Yesterday, I wrote about cause marketing as one of four types of marketing strategies I’m covering this week. Today, we’re looking at relationship marketing.
What is Relationship Marketing?
Relationship marketing focuses on using customer service and quality of service as benchmarks in a company’s marketing activities. Relationship marketing campaigns are developed by looking at the lifetime relationship with clients rather than the individual dealings in order to increase profit. In relationship marketing, the goal is to satisfy and retain clients in order to create long-term profitable relationships.
Relationship Marketing Background
Leveraging existing customer relationships in marketing began in the 1960s through direct-response marketing campaigns. However, the term “relationship marketing” wasn’t used until 1983 when Leonard Berry wrote the book, “Relationship Marketing.”
Benefits of Relationship Marketing
It’s obvious that there is a lot to be gained by marketing to your existing client base. Here are some of the positive results:
- Happier clients who trust you and your business
- Repeat and new business from existing clients means more profitable relationships
- Client-provided feedback and quality insight into your business
- A boost in word of mouth referrals and recommendations
- A willingness to pay more for your services
- Brand engagement and loyalty
Plus, studies have shown that it costs less to keep an existing customer than it does to acquire a new customer, both in terms of marketing and the new-relationship learning curve.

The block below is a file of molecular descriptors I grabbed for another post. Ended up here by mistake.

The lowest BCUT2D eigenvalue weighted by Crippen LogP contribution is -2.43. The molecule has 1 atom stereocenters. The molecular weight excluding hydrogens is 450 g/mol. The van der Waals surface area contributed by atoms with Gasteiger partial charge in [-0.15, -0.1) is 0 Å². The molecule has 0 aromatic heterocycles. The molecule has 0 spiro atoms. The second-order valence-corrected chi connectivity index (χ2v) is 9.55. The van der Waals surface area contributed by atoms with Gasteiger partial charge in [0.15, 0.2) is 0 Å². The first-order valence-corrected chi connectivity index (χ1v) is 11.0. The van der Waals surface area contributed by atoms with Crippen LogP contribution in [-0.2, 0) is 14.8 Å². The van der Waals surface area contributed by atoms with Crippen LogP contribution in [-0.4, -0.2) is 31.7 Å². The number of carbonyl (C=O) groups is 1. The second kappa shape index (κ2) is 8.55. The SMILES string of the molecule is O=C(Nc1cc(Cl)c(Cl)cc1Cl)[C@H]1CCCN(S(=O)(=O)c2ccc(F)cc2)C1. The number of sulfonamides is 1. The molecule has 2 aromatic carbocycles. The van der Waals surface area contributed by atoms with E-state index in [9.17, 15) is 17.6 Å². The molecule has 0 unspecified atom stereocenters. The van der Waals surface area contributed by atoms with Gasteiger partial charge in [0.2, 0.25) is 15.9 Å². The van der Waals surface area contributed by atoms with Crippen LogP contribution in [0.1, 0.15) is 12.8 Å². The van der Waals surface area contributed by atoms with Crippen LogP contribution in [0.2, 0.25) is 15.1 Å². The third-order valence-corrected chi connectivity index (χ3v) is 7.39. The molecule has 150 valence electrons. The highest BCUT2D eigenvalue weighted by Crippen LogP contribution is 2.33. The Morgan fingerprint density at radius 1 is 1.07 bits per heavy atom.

There are also benefits from relationship marketing to the client. Because their needs become a primary focus in your business, they get better service, quicker responses and have to do less work to make sure their needs are being met.
There aren’t a lot of downsides to focusing on the needs of your clients and leveraging the relationship in order to market your business, but of course, it’s not always successful. The biggest drawback is the possibility that you will invest significant time and money courting and attempting to retain a client who leaves. As with any business activities, there are no guarantees that your efforts will be successful.
Another drawback can be the challenge of making sure all employees, subcontractors and team members are on-board with your customer-focused approach and maintain that in all of their dealings with the client.
Relationship Marketing In Your Business
Successful relationship marketing requires consistent client outreach and exceptional customer service. Some activities you might consider in your relationship marketing campaigns include:
- Instituting a one-day response time on all calls/emails
- Sending relevant articles, tools and resources to your clients
- Asking clients for feedback (and using it to improve)
- Offering incentives for referrals
- Distributing regular newsletters and company updates
- Getting to know the client’s business so you can anticipate their needs
- Handling dissatisfaction quickly and thoroughly
Relationship marketing can apply to every business in every industry, and even if you don’t make it your sole marketing strategy, there is tremendous value in putting the focus on the client. It can make your business and your brand stronger.
How do you focus on relationship marketing in your business? What are some ways you keep your clients happy and coming back?
Image credit: thadz